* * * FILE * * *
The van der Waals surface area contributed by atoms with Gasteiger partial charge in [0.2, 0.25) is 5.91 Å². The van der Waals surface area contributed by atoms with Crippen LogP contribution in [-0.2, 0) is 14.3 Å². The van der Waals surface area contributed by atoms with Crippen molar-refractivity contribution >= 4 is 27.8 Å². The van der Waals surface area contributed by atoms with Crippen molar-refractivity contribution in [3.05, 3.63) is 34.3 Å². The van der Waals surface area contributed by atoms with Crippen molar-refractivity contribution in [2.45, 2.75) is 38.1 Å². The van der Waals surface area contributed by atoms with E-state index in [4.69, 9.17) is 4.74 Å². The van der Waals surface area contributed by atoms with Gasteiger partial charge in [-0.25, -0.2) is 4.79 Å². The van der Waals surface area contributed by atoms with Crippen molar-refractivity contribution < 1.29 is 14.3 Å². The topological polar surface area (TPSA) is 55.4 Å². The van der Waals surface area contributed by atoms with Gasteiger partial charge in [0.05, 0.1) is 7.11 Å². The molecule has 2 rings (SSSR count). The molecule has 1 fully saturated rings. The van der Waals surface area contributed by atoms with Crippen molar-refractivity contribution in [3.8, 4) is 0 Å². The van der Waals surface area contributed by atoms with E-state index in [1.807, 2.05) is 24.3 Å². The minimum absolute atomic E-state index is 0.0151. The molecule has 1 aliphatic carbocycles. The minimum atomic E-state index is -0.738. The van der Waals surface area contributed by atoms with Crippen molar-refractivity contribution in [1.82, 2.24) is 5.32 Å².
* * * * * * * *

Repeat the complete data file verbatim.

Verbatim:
The van der Waals surface area contributed by atoms with Gasteiger partial charge in [0.2, 0.25) is 5.91 Å². The van der Waals surface area contributed by atoms with Crippen LogP contribution in [-0.2, 0) is 14.3 Å². The van der Waals surface area contributed by atoms with Crippen molar-refractivity contribution >= 4 is 27.8 Å². The van der Waals surface area contributed by atoms with Crippen molar-refractivity contribution in [3.05, 3.63) is 34.3 Å². The van der Waals surface area contributed by atoms with Crippen molar-refractivity contribution in [2.45, 2.75) is 38.1 Å². The van der Waals surface area contributed by atoms with E-state index in [4.69, 9.17) is 4.74 Å². The van der Waals surface area contributed by atoms with Gasteiger partial charge in [-0.25, -0.2) is 4.79 Å². The van der Waals surface area contributed by atoms with Crippen molar-refractivity contribution < 1.29 is 14.3 Å². The topological polar surface area (TPSA) is 55.4 Å². The van der Waals surface area contributed by atoms with Gasteiger partial charge in [0.05, 0.1) is 7.11 Å². The molecule has 2 rings (SSSR count). The molecule has 1 fully saturated rings. The van der Waals surface area contributed by atoms with Crippen molar-refractivity contribution in [3.8, 4) is 0 Å². The van der Waals surface area contributed by atoms with E-state index in [1.807, 2.05) is 24.3 Å². The minimum absolute atomic E-state index is 0.0151. The molecule has 1 aliphatic carbocycles. The minimum atomic E-state index is -0.738. The van der Waals surface area contributed by atoms with Crippen molar-refractivity contribution in [1.82, 2.24) is 5.32 Å².